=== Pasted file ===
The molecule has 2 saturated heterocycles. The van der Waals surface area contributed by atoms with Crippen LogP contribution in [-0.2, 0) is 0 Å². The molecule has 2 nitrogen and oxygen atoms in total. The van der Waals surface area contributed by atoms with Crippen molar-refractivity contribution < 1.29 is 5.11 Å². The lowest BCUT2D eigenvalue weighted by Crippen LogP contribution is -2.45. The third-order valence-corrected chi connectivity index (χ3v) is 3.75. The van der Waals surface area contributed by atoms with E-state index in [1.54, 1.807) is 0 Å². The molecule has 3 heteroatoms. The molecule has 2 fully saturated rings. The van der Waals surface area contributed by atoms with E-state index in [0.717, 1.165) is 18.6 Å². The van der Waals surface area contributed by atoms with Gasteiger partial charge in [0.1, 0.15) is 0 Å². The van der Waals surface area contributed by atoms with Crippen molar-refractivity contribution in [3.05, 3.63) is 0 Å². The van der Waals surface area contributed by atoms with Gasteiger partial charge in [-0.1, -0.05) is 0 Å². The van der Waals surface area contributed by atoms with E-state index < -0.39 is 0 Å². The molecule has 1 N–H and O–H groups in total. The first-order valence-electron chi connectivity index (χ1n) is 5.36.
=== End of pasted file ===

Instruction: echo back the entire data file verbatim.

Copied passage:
The molecule has 2 saturated heterocycles. The van der Waals surface area contributed by atoms with Crippen LogP contribution in [-0.2, 0) is 0 Å². The molecule has 2 nitrogen and oxygen atoms in total. The van der Waals surface area contributed by atoms with Crippen molar-refractivity contribution < 1.29 is 5.11 Å². The lowest BCUT2D eigenvalue weighted by Crippen LogP contribution is -2.45. The third-order valence-corrected chi connectivity index (χ3v) is 3.75. The van der Waals surface area contributed by atoms with E-state index in [1.54, 1.807) is 0 Å². The molecule has 3 heteroatoms. The molecule has 2 fully saturated rings. The van der Waals surface area contributed by atoms with E-state index in [0.717, 1.165) is 18.6 Å². The van der Waals surface area contributed by atoms with Gasteiger partial charge in [0.1, 0.15) is 0 Å². The van der Waals surface area contributed by atoms with Crippen molar-refractivity contribution in [3.05, 3.63) is 0 Å². The van der Waals surface area contributed by atoms with Gasteiger partial charge in [-0.1, -0.05) is 0 Å². The van der Waals surface area contributed by atoms with E-state index < -0.39 is 0 Å². The molecule has 1 N–H and O–H groups in total. The first-order valence-electron chi connectivity index (χ1n) is 5.36.